Figueroa also said that irregularities in vote tallies might eventually lead to the opening and re-counting of votes from as many as 50,000 polling stations, about a third of the 143,000 involved in Sunday's vote.
Lopez Obrador said Tuesday that his team had detected irregularities at 113,855 polling places, and called for a total recount.
"This is a scandal ... They bought millions of votes," Lopez Obrador said at a news conference, referring to the PRI. "Clearly, they far exceeded campaign spending limits ... this is a national embarrassment."
Lopez Obrador has refused to accept the preliminary vote tallies, saying the election campaign was marred by overspending and favorable treatment for Pena Nieto by Mexico's semi-monopolized television industry.
Many Mexicans also questioned why pre-election polls showed Pena Nieto with a double-digit lead, roughly twice the margin he really won by. With 99 percent of the vote tallied in the preliminary count, Lopez Obrador trailed by six percentage points.
The narrower-than-expected margin has fueled suspicion among Lopez Obrador's followers about the fairness of the vote, and he refused Monday night to concede defeat, just as he did when he lost a razor-thin race in the 2006 presidential election and set off months of political unrest. This time, he has not called his followers into the streets to protest.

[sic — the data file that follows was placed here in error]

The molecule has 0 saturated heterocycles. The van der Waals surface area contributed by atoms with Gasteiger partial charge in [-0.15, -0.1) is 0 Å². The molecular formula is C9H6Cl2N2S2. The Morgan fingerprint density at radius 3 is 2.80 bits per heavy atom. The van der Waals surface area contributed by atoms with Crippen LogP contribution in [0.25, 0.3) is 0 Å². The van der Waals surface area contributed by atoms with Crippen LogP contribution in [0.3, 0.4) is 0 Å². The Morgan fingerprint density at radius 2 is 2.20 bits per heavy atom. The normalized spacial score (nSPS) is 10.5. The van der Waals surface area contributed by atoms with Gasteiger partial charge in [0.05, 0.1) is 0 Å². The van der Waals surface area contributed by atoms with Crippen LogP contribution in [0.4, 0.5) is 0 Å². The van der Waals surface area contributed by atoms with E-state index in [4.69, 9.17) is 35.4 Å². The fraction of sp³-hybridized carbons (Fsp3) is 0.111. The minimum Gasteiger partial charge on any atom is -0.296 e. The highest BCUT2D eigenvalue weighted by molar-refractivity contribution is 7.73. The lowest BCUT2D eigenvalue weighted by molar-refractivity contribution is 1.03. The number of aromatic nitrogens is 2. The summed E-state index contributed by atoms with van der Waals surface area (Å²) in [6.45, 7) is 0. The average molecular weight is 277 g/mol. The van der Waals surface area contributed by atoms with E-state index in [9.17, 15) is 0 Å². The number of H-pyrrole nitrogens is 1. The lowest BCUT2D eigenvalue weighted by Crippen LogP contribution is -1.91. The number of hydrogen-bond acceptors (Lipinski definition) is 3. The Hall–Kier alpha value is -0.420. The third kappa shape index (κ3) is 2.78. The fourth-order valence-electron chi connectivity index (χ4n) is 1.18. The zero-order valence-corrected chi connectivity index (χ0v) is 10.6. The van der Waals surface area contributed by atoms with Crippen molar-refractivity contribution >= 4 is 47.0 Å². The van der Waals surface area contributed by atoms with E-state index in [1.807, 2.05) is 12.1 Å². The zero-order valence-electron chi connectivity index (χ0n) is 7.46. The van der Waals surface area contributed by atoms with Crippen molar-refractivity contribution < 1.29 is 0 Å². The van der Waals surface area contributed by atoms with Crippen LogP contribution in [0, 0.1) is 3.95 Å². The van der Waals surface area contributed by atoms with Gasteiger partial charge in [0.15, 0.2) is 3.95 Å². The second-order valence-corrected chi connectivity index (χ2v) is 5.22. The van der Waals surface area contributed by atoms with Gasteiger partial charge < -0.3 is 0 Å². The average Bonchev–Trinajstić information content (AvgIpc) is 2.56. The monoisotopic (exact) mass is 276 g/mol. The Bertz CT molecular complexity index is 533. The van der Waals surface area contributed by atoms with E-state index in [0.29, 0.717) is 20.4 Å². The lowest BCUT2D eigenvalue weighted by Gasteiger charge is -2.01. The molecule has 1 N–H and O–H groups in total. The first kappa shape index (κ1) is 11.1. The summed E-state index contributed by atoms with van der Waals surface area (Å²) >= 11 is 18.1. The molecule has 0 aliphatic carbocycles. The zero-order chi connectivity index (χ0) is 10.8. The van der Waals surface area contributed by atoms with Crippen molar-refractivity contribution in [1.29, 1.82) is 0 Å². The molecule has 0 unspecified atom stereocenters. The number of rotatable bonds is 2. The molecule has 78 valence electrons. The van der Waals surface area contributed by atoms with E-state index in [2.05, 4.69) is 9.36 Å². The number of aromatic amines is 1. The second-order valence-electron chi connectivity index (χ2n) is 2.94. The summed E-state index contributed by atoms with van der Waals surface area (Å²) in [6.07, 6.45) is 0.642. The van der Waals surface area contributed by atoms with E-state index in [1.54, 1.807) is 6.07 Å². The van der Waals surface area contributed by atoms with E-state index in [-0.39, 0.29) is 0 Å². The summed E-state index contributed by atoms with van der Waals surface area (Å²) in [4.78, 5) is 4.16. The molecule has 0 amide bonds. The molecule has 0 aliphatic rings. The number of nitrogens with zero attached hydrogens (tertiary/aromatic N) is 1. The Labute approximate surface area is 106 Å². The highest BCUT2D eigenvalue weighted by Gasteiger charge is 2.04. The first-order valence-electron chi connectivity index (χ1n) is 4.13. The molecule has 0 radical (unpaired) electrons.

Lopez Obrador argued from the start of the campaign that pollsters were manipulating surveys to promote the idea that the PRI candidate was far out in front.
Pollsters deny that, saying they believe some voters switched to Lopez Obrador in the final week, a period when publication of new polls is banned by law.
Lopez Obrador said he would not accept the preliminary election results reported by the Federal Electoral Institute and would wait until Wednesday, when the official results are to be announced, before deciding what he will do.
"We will not accept a fraudulent result," Lopez Obrador said.
Calls from conservative and pro-business groups mounted for Lopez Obrador to accept the results.
"We hope that the leftist candidate ... will also adhere to legality and recognize the official results once the authorities issue a final result," the Mexican Employers' Confederation said in a statement.
Associated Press writer Mark Stevenson contributed to this report.